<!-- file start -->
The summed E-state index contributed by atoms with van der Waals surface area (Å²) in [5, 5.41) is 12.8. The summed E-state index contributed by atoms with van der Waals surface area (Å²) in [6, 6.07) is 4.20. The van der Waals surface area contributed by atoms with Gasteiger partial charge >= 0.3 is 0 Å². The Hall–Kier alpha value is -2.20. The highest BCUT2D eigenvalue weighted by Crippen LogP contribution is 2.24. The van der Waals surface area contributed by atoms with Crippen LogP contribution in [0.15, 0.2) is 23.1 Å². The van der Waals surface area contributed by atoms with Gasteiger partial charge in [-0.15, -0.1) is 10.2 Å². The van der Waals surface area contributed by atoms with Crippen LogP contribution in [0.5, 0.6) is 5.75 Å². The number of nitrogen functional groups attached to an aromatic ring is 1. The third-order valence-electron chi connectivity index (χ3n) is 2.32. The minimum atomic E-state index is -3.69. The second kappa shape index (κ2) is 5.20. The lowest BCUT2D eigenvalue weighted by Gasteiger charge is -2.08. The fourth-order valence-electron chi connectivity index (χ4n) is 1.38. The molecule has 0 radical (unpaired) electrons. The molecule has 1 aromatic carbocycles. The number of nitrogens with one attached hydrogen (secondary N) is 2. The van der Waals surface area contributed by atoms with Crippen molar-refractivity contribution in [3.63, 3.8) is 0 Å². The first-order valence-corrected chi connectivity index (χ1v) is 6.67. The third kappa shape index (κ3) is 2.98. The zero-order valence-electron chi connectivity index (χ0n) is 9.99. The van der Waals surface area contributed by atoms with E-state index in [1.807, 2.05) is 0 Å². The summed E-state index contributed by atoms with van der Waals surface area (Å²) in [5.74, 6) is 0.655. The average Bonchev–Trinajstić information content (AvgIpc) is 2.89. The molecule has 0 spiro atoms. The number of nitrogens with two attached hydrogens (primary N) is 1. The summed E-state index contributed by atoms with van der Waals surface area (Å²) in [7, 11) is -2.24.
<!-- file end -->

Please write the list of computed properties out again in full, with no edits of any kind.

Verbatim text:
The summed E-state index contributed by atoms with van der Waals surface area (Å²) in [5, 5.41) is 12.8. The summed E-state index contributed by atoms with van der Waals surface area (Å²) in [6, 6.07) is 4.20. The van der Waals surface area contributed by atoms with Gasteiger partial charge >= 0.3 is 0 Å². The Hall–Kier alpha value is -2.20. The highest BCUT2D eigenvalue weighted by Crippen LogP contribution is 2.24. The van der Waals surface area contributed by atoms with Crippen LogP contribution in [0.15, 0.2) is 23.1 Å². The van der Waals surface area contributed by atoms with Gasteiger partial charge in [-0.15, -0.1) is 10.2 Å². The van der Waals surface area contributed by atoms with Crippen LogP contribution in [0.5, 0.6) is 5.75 Å². The number of nitrogen functional groups attached to an aromatic ring is 1. The third-order valence-electron chi connectivity index (χ3n) is 2.32. The minimum atomic E-state index is -3.69. The second kappa shape index (κ2) is 5.20. The lowest BCUT2D eigenvalue weighted by Gasteiger charge is -2.08. The fourth-order valence-electron chi connectivity index (χ4n) is 1.38. The molecule has 0 radical (unpaired) electrons. The molecule has 1 aromatic carbocycles. The number of nitrogens with one attached hydrogen (secondary N) is 2. The van der Waals surface area contributed by atoms with Crippen molar-refractivity contribution in [3.63, 3.8) is 0 Å². The first-order valence-corrected chi connectivity index (χ1v) is 6.67. The third kappa shape index (κ3) is 2.98. The zero-order valence-electron chi connectivity index (χ0n) is 9.99. The van der Waals surface area contributed by atoms with E-state index in [1.807, 2.05) is 0 Å². The summed E-state index contributed by atoms with van der Waals surface area (Å²) in [5.74, 6) is 0.655. The average Bonchev–Trinajstić information content (AvgIpc) is 2.89. The molecule has 0 spiro atoms. The number of nitrogens with two attached hydrogens (primary N) is 1. The summed E-state index contributed by atoms with van der Waals surface area (Å²) in [7, 11) is -2.24.